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Brussels, 12 April 2007

Insurance and investment intermediaries: Commission reports on professional indemnity insurance rules

The European Commission has adopted a report to the European Parliament and Council on the continued appropriateness of the requirements for professional indemnity insurance (PII) imposed on certain financial services intermediaries under EU law. This report is required under Article 65(6) of the Directive 2004/39/EC on markets in financial instruments (MIFID).

Internal Market and Services Commissioner Charlie McCreevy said: "This report deals with an important issue for both service providers and consumers. On the available evidence we should keep the existing indemnity insurance requirements, but since it is too soon for a full assessment we will continue to monitor the situation".

Professional indemnity insurance is a liability insurance designed to cover, either entirely or in part, sums to be paid by professionals, either as damages or resulting from approved negotiated settlements, to third parties as compensation for losses arising from acts, errors or omissions committed by the professional during the conduct of its business activities.

Community law requires some investment and all insurance intermediaries to obtain such insurance as a precondition to be able to provide services. The relevant requirements are derived from two Directives:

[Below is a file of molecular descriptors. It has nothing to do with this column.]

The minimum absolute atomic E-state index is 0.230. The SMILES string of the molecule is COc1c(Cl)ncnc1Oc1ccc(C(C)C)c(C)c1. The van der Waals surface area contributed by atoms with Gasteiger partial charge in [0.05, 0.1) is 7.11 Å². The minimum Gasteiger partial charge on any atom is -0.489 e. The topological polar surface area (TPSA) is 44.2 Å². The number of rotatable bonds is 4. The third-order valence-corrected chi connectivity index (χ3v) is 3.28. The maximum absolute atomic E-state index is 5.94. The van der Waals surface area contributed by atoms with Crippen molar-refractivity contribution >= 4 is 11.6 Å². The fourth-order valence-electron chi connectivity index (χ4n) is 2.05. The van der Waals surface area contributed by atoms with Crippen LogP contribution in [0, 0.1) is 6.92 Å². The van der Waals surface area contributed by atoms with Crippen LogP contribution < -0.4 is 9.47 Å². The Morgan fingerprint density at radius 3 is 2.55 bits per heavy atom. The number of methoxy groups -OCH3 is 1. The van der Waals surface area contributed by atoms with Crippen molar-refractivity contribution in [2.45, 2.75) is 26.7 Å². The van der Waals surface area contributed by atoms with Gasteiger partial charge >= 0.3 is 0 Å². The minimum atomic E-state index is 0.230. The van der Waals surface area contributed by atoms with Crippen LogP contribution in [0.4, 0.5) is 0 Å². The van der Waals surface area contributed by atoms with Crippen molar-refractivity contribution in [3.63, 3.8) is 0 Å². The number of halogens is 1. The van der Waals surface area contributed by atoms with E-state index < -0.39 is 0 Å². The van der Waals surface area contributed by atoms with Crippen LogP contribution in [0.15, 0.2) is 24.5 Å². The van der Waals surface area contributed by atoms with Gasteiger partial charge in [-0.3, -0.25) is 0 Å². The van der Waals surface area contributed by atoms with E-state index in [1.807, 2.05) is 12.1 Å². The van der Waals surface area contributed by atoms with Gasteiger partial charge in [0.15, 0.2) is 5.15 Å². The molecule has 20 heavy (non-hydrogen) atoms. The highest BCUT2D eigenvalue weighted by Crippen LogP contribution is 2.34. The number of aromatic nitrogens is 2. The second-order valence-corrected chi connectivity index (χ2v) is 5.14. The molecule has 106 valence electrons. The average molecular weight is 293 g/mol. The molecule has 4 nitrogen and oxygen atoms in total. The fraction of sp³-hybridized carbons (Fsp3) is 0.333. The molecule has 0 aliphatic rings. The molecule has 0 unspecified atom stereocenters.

• Directive 2002/92/EC on insurance intermediation
  • Directive 2006/49/EC on the capital adequacy of investment firms and credit institutions (re-cast)

The analysis of the information provided by Member States as well as stakeholders in response to two rounds of consultation conducted by the Commission services suggests that, on the limited evidence that is currently available, the policy reasons that motivated the PII requirements imposed under EU law remain valid, and there is insufficient evidence to indicate that those requirements are no longer appropriate.

However, it is also clear that it is too early to make a comprehensive assessment of how those requirements impact on the service providers and consumers. A proper evaluation of the continued appropriateness of those requirements cannot be made without more practical experience and data, and that will not be available until the requirements under the Directive 2006/49/EC have been implemented and applied in Member States for at least one year. Accordingly, the Commission will continue to monitor the situation if evidence of market failure emerges.

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